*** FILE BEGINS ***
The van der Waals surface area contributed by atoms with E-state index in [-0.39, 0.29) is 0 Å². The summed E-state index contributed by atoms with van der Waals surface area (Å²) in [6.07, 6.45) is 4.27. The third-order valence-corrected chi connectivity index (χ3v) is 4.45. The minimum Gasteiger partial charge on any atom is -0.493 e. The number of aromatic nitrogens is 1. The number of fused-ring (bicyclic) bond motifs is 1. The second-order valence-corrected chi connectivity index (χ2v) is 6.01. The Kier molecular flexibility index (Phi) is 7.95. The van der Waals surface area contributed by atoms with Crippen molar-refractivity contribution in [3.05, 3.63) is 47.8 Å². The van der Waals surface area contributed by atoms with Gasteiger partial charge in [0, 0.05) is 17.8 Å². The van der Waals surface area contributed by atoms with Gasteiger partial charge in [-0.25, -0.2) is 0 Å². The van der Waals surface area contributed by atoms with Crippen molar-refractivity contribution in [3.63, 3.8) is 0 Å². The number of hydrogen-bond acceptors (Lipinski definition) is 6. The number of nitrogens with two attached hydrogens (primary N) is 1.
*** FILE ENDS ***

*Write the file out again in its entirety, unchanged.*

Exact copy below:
The van der Waals surface area contributed by atoms with E-state index in [-0.39, 0.29) is 0 Å². The summed E-state index contributed by atoms with van der Waals surface area (Å²) in [6.07, 6.45) is 4.27. The third-order valence-corrected chi connectivity index (χ3v) is 4.45. The minimum Gasteiger partial charge on any atom is -0.493 e. The number of aromatic nitrogens is 1. The number of fused-ring (bicyclic) bond motifs is 1. The second-order valence-corrected chi connectivity index (χ2v) is 6.01. The Kier molecular flexibility index (Phi) is 7.95. The van der Waals surface area contributed by atoms with Crippen molar-refractivity contribution in [3.05, 3.63) is 47.8 Å². The van der Waals surface area contributed by atoms with Gasteiger partial charge in [0, 0.05) is 17.8 Å². The van der Waals surface area contributed by atoms with Gasteiger partial charge in [-0.25, -0.2) is 0 Å². The van der Waals surface area contributed by atoms with Crippen molar-refractivity contribution in [3.63, 3.8) is 0 Å². The number of hydrogen-bond acceptors (Lipinski definition) is 6. The number of nitrogens with two attached hydrogens (primary N) is 1.